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Ups J Med Sci. 2016 May;121(2):140-5. doi: 10.3109/03009734.2016.1151090. Epub 2016 Mar 8.

Imatinib prevents beta cell death in vitro but does not improve islet transplantation outcome.

Author information

1
a Diabetes Research Group, Division of Diabetes and Nutritional Sciences , King's College London , London , United Kingdom ;
2
b Department of Medical Cell Biology , Uppsala University, Biomedicum , Uppsala , Sweden.

Abstract

Introduction Improving islet transplantation outcome could not only bring benefits to individual patients but also widen the patient pool to which this life-changing treatment is available. Imatinib has previously been shown to protect beta cells from apoptosis in a variety of in vitro and in vivo models. The aim of this study was to investigate whether imatinib could be used to improve islet transplantation outcome. Methods Islets were isolated from C57Bl/6 mice and pre-cultured with imatinib prior to exposure to streptozotocin and cytokines in vitro. Cell viability and glucose-induced insulin secretion were measured. For transplantation experiments, islets were pre-cultured with imatinib for either 72 h or 24 h prior to transplantation into streptozotocin-diabetic C57Bl/6 mice. In one experimental series mice were also administered imatinib after islet transplantation. Results Imatinib partially protected islets from beta cell death in vitro. However, pre-culturing islets in imatinib or administering the drug to the mice in the days following islet transplantation did not improve blood glucose concentrations more than control-cultured islets. Conclusion Although imatinib protected against beta cell death from cytokines and streptozotocin in vitro, it did not significantly improve syngeneic islet transplantation outcome.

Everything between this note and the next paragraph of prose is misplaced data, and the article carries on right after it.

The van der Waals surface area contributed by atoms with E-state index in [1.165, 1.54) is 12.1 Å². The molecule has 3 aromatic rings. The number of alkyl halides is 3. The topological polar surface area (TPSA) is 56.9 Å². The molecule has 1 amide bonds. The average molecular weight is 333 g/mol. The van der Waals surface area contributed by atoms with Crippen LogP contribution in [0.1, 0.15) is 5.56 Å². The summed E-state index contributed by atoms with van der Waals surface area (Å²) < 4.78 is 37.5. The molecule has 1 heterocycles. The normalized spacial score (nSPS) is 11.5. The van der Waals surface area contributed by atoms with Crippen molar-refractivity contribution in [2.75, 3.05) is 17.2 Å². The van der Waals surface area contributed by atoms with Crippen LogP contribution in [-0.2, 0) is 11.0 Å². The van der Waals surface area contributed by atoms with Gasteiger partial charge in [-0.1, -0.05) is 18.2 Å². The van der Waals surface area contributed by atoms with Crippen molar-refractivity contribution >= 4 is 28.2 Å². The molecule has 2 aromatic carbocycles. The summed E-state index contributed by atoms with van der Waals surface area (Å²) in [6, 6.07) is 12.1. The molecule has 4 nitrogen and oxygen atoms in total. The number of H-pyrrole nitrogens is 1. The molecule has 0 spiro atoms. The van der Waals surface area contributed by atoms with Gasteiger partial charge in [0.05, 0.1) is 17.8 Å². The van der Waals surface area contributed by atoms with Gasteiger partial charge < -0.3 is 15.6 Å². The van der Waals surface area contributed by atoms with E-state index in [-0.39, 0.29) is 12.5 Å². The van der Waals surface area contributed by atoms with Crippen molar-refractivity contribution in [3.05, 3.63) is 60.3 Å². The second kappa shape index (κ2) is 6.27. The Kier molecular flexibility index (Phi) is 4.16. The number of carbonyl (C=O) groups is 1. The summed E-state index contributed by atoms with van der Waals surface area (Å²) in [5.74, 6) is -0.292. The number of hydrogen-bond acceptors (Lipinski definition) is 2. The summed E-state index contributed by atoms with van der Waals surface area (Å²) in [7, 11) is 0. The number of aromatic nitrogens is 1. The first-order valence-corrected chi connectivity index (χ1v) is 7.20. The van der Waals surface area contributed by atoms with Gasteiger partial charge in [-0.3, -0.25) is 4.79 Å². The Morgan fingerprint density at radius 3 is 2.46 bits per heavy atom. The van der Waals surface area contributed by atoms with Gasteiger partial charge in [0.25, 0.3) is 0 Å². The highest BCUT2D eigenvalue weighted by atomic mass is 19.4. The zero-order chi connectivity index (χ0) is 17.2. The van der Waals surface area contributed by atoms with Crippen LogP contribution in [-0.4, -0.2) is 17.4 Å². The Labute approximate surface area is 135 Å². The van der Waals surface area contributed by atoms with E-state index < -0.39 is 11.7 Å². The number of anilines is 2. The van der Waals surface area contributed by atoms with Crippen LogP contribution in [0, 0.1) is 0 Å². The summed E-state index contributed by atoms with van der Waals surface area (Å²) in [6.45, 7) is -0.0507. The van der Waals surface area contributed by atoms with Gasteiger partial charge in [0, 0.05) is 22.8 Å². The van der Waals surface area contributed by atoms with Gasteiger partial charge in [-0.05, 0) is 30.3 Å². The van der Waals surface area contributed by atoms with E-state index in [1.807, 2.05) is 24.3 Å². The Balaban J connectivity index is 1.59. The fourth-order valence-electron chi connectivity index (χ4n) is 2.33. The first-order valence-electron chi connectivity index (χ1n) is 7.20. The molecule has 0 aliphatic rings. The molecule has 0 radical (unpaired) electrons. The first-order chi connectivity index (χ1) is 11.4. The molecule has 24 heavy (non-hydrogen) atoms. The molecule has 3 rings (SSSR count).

KEYWORDS:

Imatinib; islet; transplantation

PMID:
26953716
PMCID:
PMC4900069
DOI:
10.3109/03009734.2016.1151090
[Indexed for MEDLINE]
Free PMC Article

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